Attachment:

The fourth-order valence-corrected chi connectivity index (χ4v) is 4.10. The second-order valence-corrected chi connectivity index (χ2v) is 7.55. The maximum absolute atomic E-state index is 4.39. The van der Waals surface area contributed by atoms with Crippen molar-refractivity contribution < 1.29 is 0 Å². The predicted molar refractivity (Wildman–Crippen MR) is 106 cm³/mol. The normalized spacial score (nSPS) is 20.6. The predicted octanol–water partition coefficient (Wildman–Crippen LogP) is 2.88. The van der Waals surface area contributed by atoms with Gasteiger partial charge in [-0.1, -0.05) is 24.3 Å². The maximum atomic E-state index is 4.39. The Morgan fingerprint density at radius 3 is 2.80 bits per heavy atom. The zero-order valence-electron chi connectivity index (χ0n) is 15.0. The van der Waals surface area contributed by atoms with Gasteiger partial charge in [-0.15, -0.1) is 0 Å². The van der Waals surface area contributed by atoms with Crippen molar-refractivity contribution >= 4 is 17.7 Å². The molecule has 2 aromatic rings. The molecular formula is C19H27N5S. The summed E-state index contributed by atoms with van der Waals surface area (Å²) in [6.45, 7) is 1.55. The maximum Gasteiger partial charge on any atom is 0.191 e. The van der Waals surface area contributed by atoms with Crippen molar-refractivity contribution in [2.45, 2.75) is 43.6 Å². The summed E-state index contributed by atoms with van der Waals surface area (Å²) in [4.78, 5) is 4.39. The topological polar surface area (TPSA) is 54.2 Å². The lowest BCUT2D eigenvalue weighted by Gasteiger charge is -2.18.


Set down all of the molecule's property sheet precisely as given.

The fourth-order valence-corrected chi connectivity index (χ4v) is 4.10. The second-order valence-corrected chi connectivity index (χ2v) is 7.55. The maximum absolute atomic E-state index is 4.39. The van der Waals surface area contributed by atoms with Crippen molar-refractivity contribution < 1.29 is 0 Å². The predicted molar refractivity (Wildman–Crippen MR) is 106 cm³/mol. The normalized spacial score (nSPS) is 20.6. The predicted octanol–water partition coefficient (Wildman–Crippen LogP) is 2.88. The van der Waals surface area contributed by atoms with Gasteiger partial charge in [-0.1, -0.05) is 24.3 Å². The maximum atomic E-state index is 4.39. The Morgan fingerprint density at radius 3 is 2.80 bits per heavy atom. The zero-order valence-electron chi connectivity index (χ0n) is 15.0. The van der Waals surface area contributed by atoms with Gasteiger partial charge in [-0.15, -0.1) is 0 Å². The van der Waals surface area contributed by atoms with Crippen molar-refractivity contribution >= 4 is 17.7 Å². The molecule has 2 aromatic rings. The molecular formula is C19H27N5S. The summed E-state index contributed by atoms with van der Waals surface area (Å²) in [6.45, 7) is 1.55. The maximum Gasteiger partial charge on any atom is 0.191 e. The van der Waals surface area contributed by atoms with Crippen molar-refractivity contribution in [2.45, 2.75) is 43.6 Å². The summed E-state index contributed by atoms with van der Waals surface area (Å²) in [4.78, 5) is 4.39. The topological polar surface area (TPSA) is 54.2 Å². The lowest BCUT2D eigenvalue weighted by Gasteiger charge is -2.18.